Sacred Trees
Piero della Francesca, The History of the True Cross, 1464, detail of the fresco cycle in the Basilica in San Francesco at Arezzo, Italy

Piero della Francesca and the Language of Trees

with Dr. Jennifer Sliwka
Online Event
Saturday, June 6, 2020
12:00 pm –  1:30 pm

In the visual language of the Italian Renaissance painter Piero della Francesca (c. 1415–1492) trees operate on formal, allegorical and narrative levels. For example, they often help define and frame a composition, provide a kind of commentary on the scene represented and sometimes even feature as major protagonists in a narrative.

This talk will explore Piero’s earliest surviving work, the Baptism of Christ (after 1437) now in the National Gallery, London which prominently features a seemingly incongruous walnut tree and his most famous work, the fresco cycle of the Legend of the True Cross (c. 1452–1466) in San Francesco, Arezzo, which chronicles an extraordinary tree and its miraculous lineage. As this talk will suggest, trees also seem to have had a very personal meaning for the artist, one that was bound up with his sense of place, of the sacred and of the self.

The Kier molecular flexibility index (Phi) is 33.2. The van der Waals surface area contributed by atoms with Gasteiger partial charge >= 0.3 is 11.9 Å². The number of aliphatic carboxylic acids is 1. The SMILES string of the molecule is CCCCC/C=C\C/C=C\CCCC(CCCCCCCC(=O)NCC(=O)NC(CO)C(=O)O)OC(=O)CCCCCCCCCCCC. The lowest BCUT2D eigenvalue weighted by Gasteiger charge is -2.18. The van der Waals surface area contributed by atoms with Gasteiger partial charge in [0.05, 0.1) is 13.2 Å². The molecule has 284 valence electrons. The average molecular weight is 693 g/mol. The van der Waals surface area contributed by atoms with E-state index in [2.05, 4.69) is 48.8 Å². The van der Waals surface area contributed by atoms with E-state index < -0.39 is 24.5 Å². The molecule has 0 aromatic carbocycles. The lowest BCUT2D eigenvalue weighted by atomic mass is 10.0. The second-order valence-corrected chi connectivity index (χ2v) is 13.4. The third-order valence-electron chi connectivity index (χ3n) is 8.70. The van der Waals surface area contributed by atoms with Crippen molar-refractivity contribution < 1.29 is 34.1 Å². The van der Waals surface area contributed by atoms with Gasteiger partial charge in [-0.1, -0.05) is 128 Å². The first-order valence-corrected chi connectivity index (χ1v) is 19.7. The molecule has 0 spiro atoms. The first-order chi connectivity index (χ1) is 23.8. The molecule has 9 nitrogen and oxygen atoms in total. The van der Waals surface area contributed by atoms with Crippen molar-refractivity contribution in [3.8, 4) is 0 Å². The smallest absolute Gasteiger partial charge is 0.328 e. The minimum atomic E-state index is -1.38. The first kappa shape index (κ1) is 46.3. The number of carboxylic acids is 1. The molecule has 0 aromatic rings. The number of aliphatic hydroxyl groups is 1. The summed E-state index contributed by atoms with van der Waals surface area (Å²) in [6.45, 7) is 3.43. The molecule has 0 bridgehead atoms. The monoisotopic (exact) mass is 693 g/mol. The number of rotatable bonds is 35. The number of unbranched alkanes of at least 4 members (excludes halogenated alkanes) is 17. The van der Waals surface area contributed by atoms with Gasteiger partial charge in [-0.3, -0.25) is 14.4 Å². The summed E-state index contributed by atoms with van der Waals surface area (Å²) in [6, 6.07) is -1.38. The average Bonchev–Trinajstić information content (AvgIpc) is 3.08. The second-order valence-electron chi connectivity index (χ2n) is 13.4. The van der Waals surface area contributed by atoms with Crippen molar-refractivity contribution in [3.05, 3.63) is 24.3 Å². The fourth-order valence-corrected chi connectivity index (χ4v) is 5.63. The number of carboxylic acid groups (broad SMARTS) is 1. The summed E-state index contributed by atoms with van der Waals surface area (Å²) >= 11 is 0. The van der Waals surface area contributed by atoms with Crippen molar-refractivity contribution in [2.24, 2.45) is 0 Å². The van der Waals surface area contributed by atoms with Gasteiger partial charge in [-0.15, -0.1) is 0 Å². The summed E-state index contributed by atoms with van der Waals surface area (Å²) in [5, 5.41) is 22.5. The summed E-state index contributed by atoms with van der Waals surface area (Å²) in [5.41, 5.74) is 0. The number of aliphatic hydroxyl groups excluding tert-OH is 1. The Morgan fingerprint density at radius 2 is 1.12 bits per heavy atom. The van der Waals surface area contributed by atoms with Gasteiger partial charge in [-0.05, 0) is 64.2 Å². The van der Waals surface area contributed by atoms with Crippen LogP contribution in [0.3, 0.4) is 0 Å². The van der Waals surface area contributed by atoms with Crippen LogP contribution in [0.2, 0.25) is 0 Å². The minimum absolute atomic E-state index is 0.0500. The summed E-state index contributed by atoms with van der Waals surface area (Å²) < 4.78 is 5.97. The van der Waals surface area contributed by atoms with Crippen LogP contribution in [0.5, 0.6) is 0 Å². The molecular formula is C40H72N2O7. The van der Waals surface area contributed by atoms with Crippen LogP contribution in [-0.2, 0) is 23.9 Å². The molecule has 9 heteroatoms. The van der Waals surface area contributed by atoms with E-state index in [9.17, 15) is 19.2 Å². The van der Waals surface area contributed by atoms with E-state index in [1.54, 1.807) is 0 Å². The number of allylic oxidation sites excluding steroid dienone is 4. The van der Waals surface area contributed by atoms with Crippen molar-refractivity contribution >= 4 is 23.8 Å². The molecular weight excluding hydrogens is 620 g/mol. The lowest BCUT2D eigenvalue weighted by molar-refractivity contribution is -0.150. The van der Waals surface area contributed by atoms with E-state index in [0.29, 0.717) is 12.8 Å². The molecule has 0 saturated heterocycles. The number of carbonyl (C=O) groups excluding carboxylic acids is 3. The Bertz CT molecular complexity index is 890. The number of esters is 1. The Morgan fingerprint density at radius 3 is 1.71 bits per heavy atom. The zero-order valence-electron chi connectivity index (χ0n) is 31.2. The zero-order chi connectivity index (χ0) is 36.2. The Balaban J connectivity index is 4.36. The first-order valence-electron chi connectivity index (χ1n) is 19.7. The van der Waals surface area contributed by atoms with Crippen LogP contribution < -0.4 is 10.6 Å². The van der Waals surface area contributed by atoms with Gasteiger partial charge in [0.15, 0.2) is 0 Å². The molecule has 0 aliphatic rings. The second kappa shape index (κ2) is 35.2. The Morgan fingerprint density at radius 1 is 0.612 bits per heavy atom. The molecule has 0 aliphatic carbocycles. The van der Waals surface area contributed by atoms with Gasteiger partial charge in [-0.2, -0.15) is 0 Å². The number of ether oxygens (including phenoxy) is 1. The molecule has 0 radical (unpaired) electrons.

An art historian specializing in Italian Renaissance art, Dr. Jennifer Sliwka received her PhD from the Johns Hopkins University and MA from the Courtauld Institute of Art. Her research has been supported by the Getty Research Institute, the Kress Foundation, the Metropolitan Museum of Art and the Villa I Tatti, The Harvard Center for Italian Renaissance Studies. Sliwka has taught for Universities in Canada, the US, France, Italy and the UK and helped design and teach the collaborative MA in ‘Christianity and the Arts’ between King’s College and the National Gallery. From 2007-2017 she worked as a Curator at the National Gallery, London, curating exhibitions including: Devotion by Design: Italian Altarpieces before 1500 (2011), Visions of Paradise: Botticini’s Palmieri Altarpiece (2015) and Monochrome: Painting in Black and White (2017-18). Before joining the National Gallery she worked at the British Museum and the Victoria and Albert Museum.